Captain of the Watch: what’s happened here? (5.3.179-187)

CAPTAIN                    We see the ground whereon these woes do lie,

                                    But the true ground of all these piteous woes

                                    We cannot without circumstance descry.

                                    Enter [one of the Watch with] Romeo’s man [Balthasar].

SECOND WATCHMAN Here’s Romeo’s man, we found him in the churchyard.

CAPTAIN                    Hold him in safety till the Prince come hither.

                                    Enter Friar [Lawrence] and another Watchman.

THIRD WATCHMAN  Here is a friar that trembles, sighs, and weeps.

                                    We took this mattock and this spade from him,

                                    As he was coming from this churchyard’s side.

CAPTAIN                    A great suspicion. Stay the friar too. (5.3.179-187)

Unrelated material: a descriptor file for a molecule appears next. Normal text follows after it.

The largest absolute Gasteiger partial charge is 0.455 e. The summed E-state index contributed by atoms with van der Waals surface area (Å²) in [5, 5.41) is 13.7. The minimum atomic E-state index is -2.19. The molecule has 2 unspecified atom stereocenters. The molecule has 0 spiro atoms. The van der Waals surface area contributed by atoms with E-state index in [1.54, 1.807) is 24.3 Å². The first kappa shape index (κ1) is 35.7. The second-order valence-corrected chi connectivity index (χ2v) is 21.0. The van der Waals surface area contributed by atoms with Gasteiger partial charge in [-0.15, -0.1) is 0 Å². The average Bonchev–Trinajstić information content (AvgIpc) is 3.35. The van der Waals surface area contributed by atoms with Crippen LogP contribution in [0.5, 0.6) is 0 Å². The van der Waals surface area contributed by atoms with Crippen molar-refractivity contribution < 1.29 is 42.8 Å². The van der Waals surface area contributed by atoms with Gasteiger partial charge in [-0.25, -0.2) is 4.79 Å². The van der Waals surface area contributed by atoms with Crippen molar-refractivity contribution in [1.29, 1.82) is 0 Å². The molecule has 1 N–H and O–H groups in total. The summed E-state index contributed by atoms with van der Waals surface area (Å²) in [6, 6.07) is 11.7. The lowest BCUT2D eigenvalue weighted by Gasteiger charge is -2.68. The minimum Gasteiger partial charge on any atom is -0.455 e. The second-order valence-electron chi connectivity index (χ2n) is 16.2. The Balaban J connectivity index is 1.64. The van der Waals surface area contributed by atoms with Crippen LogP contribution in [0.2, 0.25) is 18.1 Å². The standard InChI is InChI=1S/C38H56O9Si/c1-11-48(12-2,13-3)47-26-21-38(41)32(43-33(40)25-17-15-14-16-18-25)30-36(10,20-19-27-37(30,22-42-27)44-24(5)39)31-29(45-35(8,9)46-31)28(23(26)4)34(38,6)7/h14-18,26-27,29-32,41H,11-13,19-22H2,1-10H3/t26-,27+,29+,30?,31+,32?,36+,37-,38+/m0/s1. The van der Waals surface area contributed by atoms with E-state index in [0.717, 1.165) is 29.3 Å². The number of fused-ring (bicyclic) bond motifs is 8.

Fortunately the Captain doesn’t have very long to be philosophical, but the rhetorical move that he makes from the (bloody) ground of the churchyard (and by extension the tomb), the ground as the scene, the setting for the action, and ground as reasons, background, underlying causes is an important one; how far will the play and the Prince go, eventually, in apportioning blame, as well as trying to ascertain cause? Circumstance here means details, further information. And those details now going to come thick and fast, as first Balthasar (who hasn’t gone far, and has presumably just remained, petrified, in hiding) and then the Friar are brought back, the latter in a terrible state; he too is a pitiful, piteous sight, frightened, shocked, and grieving. The stage is starting to fill up fast. And fortunately the Captain isn’t going to swerve into the comedy policeman territory which Shakespeare is exploring around this time in Love’s Labour’s Lost (with Dull) and Much Ado About Nothing (Dogberry), although the crashingly understated obviousness of a great suspicion, when confronted with tools for breaking and entering and grave robbery does at least hint at the possibility. The most important thing: the Prince is on his way, and he will determine both what has happened, and what is to be done. And, tucked in at the start of this little exchange, that repetition of woes, a word which will resound throughout the remainder of this scene, as it has, periodically, in the rest of the play.

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